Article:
It’s that time again, it’s holiday season and this is my second holiday season as a single woman, so you can imagine what they are like for me. I always look forward to Thanksgiving and Christmas and New Year’s Eve, not for the gifts, glitz and parties, but it’s the only period of time where there’s a high concentration of family, reflection and just some much needed quiet time to gather myself, but the one thing I don’t look forward to are the questions asking me when I’m getting married, when I’m gonna have kids, when am I going to settle down and meet someone. If I had the answers to those questions, I would be married already. It’s not like I want to be single, I just haven’t met anyone yet who I feel is worthy of my time. I haven’t met anyone yet that I feel I can built a life with. Also my focuses are elsewhere like career development and establishing myself as an individual so that I can actually concentrate on building with someone when I meet them.
I was on the train coming back from the city and I needed some reading material so I grabbed my usual copies of Cosmopolitan and Ebony and as I’m reading the first, I come across an article about single-shaming. Now I’ve heard of fat-shaming, slut-shaming, erc, but I thought is this a real thing? The more I read, the more it became real to me. The idea that someone could make you feel bad or ashamed for being single. The idea that if you don’t have a significant other than something is wrong with you. I learned that you can even be the reason that you feel ashamed for being single. For a period of time, I was used to being in a relationship, I was used to having a plus one and when I became single I thought FREEDOM! Summer came around and I did so much exploring, I had so much. I was in the city every weekend, I spent more time with my friends and family. Things were cool being a single and independent woman. I started building my brand and writing my book and I just so felt so inspired with this new-found freedom and lifestyle that I had adopted, but over time, it soon began to wear off. The desire to have someone resurfaced a year and a half into being single. I had all these new opportunities, I had rebuilt this amazing lifestyle for myself, I was having all this fun, but I had no one to share any of it with except for my girls who are all in long-term committed relationship and one soon to be married. The dynamics of our sisterhood did shift a little when I found myself the odd girl out and searching. I felt I couldn’t share my dating tales with them without facing judgement or shame when they didn’t work out like I had hoped.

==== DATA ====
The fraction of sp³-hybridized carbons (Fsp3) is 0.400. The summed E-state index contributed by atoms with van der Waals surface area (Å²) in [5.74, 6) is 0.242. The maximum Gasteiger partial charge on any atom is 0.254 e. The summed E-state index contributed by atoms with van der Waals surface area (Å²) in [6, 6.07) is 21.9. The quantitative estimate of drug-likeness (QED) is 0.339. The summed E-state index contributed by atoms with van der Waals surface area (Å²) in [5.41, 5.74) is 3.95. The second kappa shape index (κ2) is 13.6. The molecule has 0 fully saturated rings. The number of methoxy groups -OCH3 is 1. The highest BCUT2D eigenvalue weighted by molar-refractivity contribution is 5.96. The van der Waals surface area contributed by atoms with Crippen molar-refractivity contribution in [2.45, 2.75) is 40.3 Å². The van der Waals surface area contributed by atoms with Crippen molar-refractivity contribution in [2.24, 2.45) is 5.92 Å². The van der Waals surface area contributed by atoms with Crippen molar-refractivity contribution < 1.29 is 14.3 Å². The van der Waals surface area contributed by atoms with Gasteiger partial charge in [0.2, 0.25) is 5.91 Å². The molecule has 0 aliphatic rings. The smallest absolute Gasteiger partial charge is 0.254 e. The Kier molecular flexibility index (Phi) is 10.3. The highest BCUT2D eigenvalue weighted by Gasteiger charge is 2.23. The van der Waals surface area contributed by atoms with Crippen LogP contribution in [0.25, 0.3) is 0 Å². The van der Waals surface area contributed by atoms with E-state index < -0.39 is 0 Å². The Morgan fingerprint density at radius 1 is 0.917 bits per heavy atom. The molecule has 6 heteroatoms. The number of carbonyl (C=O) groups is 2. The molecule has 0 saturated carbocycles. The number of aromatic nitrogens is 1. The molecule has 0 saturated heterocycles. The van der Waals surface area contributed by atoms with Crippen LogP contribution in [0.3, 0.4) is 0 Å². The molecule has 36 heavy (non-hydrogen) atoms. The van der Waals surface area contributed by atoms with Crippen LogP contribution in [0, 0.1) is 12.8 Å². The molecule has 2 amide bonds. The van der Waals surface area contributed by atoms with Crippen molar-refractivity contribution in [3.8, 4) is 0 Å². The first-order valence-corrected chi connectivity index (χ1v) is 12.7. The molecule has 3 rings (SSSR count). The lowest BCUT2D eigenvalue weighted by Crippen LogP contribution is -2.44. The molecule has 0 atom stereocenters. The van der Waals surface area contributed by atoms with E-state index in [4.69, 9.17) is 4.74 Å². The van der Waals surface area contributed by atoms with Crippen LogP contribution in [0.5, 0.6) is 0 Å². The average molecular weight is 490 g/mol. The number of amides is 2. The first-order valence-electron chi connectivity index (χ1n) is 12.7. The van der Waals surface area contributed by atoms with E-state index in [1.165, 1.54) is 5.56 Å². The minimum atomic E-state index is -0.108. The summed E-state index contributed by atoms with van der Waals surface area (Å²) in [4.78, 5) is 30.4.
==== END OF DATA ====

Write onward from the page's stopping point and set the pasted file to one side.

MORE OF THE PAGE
So is single-shaming a real thing? Yes, yes it is and the only thing I’m looking forward to this Thanksgiving is a plate full of my grandma’s collard greens, so please don’t ask me why I’m single and not married yet. Trust me, I’m working on it.